In January a man caused a stand off with police that ended in a suicide. Camden Owen McWhirter was arrested on suspicion of impaired driving. While being transported to Polk County Detention Center, McWhirter made officers aware that he had a weapon on him. After many hours of negotiation the suspect took his own life. Counseling was offered to the deputies as they were both extremely upset over the outcome. At this time Sheriff Wright had only been in office for a little over a month, as he was sworn in as the new sheriff in December. 

Polk Middle opens health Center
Polk County Schools, Polk County Local Government and Blue Ridge Health officials gathered at Polk County Middle School Monday night to celebrate the newly opened Polk County Middle School Health Center. The facility, located inside a renovated classroom inside the Mill Spring School, is designed to help the school’s nursing and support staff identify and treat student health issues. Polk County Middle School is the sixth such school-based health center operated by Blue Ridge Health 

Scenic byway route is changed
The scenic byway resulted from citizens who disagreed with a proposed North Carolina Department of Transportation plan to widen Highway 108 between Columbus and Tryon last year. After months of meetings and a rally, the state’s plan died, and local leaders asked the community to devise plans for a scenic byway designation along the highway instead. The Polk County Board of Commissioners appointed Polk County Appearance Commission Chair Joe Cooper to chair the project, with assistance from volunteers. These volunteers include Tom Brylowe, Melissa LeRoy, Becky Oliver, Olivia Pleasants Whiteside and Dorothy Easley. When asked about the new byway Easley said, “The scenic byway, the second of two in Polk County, is perfect for this county and benefits not just the immediately surrounding community, but all communities in the county.” The new proposed route deleted Warrior Drive from the initial proposal. The latest proposal goes from the corner of Skyuka Road and Highway 108 near the Pacolet Baptist Church, turns right before the Pacolet River Bridge onto Old Howard Gap Road, passes historic landmarks and scenic farms, takes a left onto Howard Gap Road, loops back onto Highway 108/Lynn Road, then right onto Erskine Road and ties into Highway 176. Easley added the new byway would add to the recognition of the beauty of Polk.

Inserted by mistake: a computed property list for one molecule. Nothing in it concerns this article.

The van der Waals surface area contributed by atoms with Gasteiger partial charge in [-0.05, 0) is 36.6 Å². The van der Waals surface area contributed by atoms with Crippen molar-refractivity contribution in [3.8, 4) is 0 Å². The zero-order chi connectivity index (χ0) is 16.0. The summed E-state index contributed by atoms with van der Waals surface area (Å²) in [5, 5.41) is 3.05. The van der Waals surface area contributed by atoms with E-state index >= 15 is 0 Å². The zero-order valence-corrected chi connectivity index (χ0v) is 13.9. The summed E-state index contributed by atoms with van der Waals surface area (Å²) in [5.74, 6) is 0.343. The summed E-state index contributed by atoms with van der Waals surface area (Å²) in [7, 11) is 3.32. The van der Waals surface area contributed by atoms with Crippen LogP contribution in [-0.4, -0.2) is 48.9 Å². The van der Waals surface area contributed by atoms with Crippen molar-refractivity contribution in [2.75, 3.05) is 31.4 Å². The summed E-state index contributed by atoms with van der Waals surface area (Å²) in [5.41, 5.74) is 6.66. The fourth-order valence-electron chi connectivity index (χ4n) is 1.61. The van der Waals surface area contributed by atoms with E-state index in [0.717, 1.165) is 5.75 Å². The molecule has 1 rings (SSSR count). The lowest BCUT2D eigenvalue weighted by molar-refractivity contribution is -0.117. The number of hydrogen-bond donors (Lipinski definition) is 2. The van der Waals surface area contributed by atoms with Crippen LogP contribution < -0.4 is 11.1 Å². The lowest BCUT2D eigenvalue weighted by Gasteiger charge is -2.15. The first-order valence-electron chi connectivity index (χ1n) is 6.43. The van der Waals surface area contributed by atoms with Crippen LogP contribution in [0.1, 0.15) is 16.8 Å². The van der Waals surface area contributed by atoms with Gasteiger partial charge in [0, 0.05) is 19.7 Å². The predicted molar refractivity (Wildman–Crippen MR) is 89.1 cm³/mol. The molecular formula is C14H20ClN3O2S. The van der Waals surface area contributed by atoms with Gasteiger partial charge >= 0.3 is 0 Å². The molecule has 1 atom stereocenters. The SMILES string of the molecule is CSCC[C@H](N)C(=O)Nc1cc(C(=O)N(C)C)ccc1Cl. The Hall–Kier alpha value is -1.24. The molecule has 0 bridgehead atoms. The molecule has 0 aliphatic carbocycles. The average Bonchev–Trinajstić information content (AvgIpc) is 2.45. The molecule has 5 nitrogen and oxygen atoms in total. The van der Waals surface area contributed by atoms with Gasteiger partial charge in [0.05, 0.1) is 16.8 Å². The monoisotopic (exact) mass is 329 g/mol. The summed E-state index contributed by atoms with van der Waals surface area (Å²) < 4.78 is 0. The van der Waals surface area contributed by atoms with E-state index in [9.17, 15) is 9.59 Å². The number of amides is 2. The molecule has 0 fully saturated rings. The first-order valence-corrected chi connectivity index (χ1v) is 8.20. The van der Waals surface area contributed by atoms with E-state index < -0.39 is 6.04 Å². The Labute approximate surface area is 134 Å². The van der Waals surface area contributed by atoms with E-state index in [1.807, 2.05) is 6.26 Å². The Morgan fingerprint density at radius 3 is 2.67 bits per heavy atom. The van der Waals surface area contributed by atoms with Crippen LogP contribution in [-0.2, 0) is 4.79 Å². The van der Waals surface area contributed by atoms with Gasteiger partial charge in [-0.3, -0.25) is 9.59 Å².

Columbus gets 47% fund balance
Columbus ended 2018 with a nice amount of money left in the budget. The Columbus town manager shared that the fund balance did increase from the year before. “Even though the over fund balance went down from last year, the unassigned fund balance went up,” Barth said. The town had $565,091 in available fund balance, which was 47 percent of its total general fund expenses. The total fund balance was $872,773, which was a decrease of $27,125 from the previous year. The total fund balance was 65 percent. Columbus’ debt decreased by $85,750 for the general fund and decreased by $292,545 for the proprietary fund, per the audit report. The town stayed in good financial position partly because revenues were greater than budgeted by $7,221 and actual expenses were less than the budget by $55,492. 

Howard Gap breaks under pressure
Howard Gap Road experienced more issues in January as parts of the road split right down the centerline. A section of the road between Tryon and Saluda was closed indefinitely and crews were attempting to assess the damages. The road was closed and the date was unknown as to when it would reopen, according to the North Carolina Department of transportation. Prior to the January destruction, the road was closed from June to October because of torrential rainfall that caused mudslides in May on 2018. The road had been closed in other parts as well.   

Campobello homeowner shoots suspects
A Campobello homeowner was shocked to find people in her backyard when she returned home one evening. The Campobello police chief, Chad McNeill, shared that shots were fired when the homeowner realized there were suspects in the backyard. The homeowner shot one of the suspects in the back of the leg that required medical attention at Spartanburg Regional. The suspects were caught and were expected to be the same people who broke into the same house weeks prior. The South Carolina Enforcement Division was called to investigate and assist during the investigation.

In Memoriam of 

Mark McCraw
Delmer Dennis Green
Alvin Page
Billy Ray Cooper
Judith Metcald
Robert Charles “Bob” Meeske
Rev. Earl Thomas Byers
Charles Wilson Doty
Janet Louise Nelson Goodwin
Dutch Browning
Lucille Melton Bradley
Arthur E. Bevans
Kay D. Bennett
Joyce Marie (Davis) Laughridge
Byron J. Brewer
Patricia Kathryn (Pruette) Barber
William Bradley
Richard J.W. Smith
Michael McDaniel
John Charles Greaser
Anne Johnson Boyd Dunlap
Kathleen Margaret Davis
Michael Daniel Vaughan
Joseph Barrilee Jackson
John Eugene Watson
Randy Thomas Cochran
Vernell McDowell